An Inside Look At The Daily Life Of An Occupational Therapist (OT)

September 16, 2016 | 8:00 am | By Pants Up Easy

Here at Pants Up Easy, we’re all about making life easier for those in wheelchairs. In fact, we care about it so much, we made it a part of our company name! It’s also what we call our signature product line. If you’d like to learn more about our origin story, I encourage you to visit our “About Us” page, where we’ve written all about it.

But anyway, back to making life itself easy. You know who else makes life a lot easier for disabled folks? Occupational therapists. We have a healthy appreciation for these professionals, and we think you should, too.

To give you a little insight on these folks, we present an inside look at the daily life of an occupational therapist:

  • Where do they work?

This is a big question, because the answer could dictate the type of morning you have. For occupational therapists who work in a hospital or care facility, they’ll spend most of their day there. If it’s a therapist that visits clients at home, they may begin their day in an office or even their own home. They have to prep for the day’s patients.

Regardless of where they work, a therapist will start their day very early – probably as early as 6 or 7 a.m. Occupational therapists specialize in making life easier, and that means every part of life: including when you wake up in the morning. The therapist has to be up and ready to go before you are, in that case. Therapists will ensure their patients are prepared for any challenge they face.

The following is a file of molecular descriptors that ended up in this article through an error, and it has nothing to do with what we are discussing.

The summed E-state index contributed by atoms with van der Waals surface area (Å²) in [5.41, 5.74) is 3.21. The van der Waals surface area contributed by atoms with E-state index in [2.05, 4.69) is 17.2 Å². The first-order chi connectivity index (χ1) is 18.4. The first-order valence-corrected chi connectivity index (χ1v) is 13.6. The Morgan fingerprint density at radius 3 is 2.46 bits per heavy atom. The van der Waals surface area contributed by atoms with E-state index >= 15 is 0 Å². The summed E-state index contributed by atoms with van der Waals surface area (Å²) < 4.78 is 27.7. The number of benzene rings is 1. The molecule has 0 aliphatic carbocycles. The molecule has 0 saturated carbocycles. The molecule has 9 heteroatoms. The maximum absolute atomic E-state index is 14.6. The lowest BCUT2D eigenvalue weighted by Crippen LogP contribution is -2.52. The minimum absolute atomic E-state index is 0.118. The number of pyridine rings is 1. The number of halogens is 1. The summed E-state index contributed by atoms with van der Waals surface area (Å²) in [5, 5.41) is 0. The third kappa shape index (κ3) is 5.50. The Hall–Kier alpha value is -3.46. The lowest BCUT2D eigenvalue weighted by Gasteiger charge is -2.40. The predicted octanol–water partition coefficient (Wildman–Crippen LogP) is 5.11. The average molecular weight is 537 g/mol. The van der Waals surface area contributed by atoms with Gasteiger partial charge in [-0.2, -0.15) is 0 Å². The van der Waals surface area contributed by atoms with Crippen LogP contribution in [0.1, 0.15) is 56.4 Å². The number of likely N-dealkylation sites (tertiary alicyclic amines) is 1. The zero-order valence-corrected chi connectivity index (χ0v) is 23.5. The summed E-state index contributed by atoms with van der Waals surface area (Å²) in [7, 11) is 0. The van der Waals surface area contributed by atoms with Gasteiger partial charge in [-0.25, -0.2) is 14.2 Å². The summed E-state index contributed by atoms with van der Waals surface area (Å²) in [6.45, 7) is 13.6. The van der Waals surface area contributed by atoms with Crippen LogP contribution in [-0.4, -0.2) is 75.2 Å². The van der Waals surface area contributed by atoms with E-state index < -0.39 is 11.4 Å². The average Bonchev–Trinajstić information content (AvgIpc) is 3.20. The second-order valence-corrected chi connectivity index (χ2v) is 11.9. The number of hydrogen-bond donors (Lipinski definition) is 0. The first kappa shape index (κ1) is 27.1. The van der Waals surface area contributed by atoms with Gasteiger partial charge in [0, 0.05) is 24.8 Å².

• Working with patients

The occupational therapist spends the majority of their day helping patients, and that “help” can vary greatly. A major component is usually some physical therapy or practice working through a common issue. For instance, do you struggle to transfer yourself to the toilet when you’re alone? Then the therapist will focus on that process with you, to help you accomplish the goal more easily. (Alternatively, have you checked out our signature product?)

  • Ending the day means stopping and restarting tomorrow

What does that mean? It means an occupational therapist is never done. Hopefully, they helped patients learn some valuable skills today, but they’ve got to repeat the entire process tomorrow. There will always be more patients with various needs, and the occupational therapist will be prepared to meet them.

 

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